For convenience, we shall consider in the following discussion only the loan of $260,000 because the circumstances of the other loans were substantially similar, and the substitution of a group of persons in place of a corporation in connection with the loan of $74,000 is without legal significance in this connection. It is manifest that the form which these transactions took was due in large part to the unusual circumstance that the principal of the debt was payable by one party, and the interest by another; and that the underlying purpose was to enable the state to borrow money from the general public for road construction and to furnish to the lenders evidence of the indebtedness and security for its repayment. The similarities to the ordinary case of money borrowed by a state government on its bonds are apparent, the chief distinction being that, in the usual practice, the state promises by its bonds and the attached coupons to pay principal and interest to the bearer, whereas here the principal and interest were paid by different parties to a trustee, which had agreed to collect the money and pay it to the lenders.

The interposition of the trustee and of the corporation, the grantor in the deed of trust, was the circumstance on which the Board of Tax Appeals based its decision. It reached the conclusion of law that the loans were made by the Ridge Route Corporation to the state, that the promises of the state highway commission and the city to pay principal and interest respectively were given to the corporation, and that the taxpayer did not hold state or city obligations, but only the obligations of a private corporation. Hence it was held that the interest received by the taxpayer was not exempt from taxation.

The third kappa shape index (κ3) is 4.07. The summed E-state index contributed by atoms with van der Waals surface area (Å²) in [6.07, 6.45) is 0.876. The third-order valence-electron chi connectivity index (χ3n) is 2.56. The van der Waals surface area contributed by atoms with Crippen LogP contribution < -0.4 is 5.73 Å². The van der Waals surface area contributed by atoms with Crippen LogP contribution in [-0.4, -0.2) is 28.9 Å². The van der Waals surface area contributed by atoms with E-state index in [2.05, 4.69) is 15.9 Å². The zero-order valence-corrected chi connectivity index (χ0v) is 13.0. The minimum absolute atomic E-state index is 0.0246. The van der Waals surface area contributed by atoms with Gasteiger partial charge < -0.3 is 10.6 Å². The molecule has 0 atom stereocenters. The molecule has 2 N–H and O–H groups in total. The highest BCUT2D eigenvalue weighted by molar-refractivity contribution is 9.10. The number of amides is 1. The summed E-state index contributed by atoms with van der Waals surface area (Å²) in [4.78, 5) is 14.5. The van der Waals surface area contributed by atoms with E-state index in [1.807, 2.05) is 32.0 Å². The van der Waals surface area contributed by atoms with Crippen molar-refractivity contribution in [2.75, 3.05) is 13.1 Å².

In order to reach this conclusion, the Board rejected as incredible the fact, stipulated by the parties to be true, that the sum of $260,000, representing the principal of the loan, was advanced by the banks to the state highway commission. The reason given by the board was that in the contract of June 29, 1922, between the Ridge Route Corporation and the state highway commission, the corporation agreed to advance the money to the commission, and in the agreement of February 24, 1923, between the corporation and the city of Norfolk, it was recited that on that day the corporation had advanced the money to the commission. The Board said that it was "to incongruous for belief" that the banks should have advanced the money directly to the commission while the legal rights and obligations involved in the loan were fixed by contracts to which the banks were not parties. This conclusion does not follow from the admitted facts. We are bound in cases of this kind to accept the facts found by the Board, and also any inferences of fact which may fairly be drawn therefrom, provided that such facts and inferences are supported by legally sufficient evidence. Phillips v. Commissioner, 283 U.S. 589, 51 S. Ct. 608, 75 L. Ed. 1289. But the Board on its part is bound to accept as true the facts stipulated by the parties, and, if it fails to do so, and makes a finding contrary to the evidence or the necessary inferences therefrom, it commits an error of law which the court has power to correct. Cohen *51 v. Commissioner (C. C. A.) 31 F.(2d) 874; Ox Fibre Brush Co. v. Blair (C. C. A.) 32 F.(2d) 42, 68 A. L. R. 696; Iowa Bridge Co. v. Commissioner (C. C. A.) 39 F.(2d) 777; Lewis v. Commissioner (C. C. A.) 47 F.(2d) 32. The stipulation that the money was paid by the banks to the state highway commission is controlling in this case, and the literal inconsistency thereof with the recitals of the contracts presents no difficulty, since it clearly appears from a consideration of all the documents that the banks in fact made the loans which the corporation had agreed to make, and were themselves protected by the contemporaneous assignment of all the rights of the corporation under the contracts to a trustee charged with the power and duty to collect the principal and interest of the loan, and pay them over to the lenders.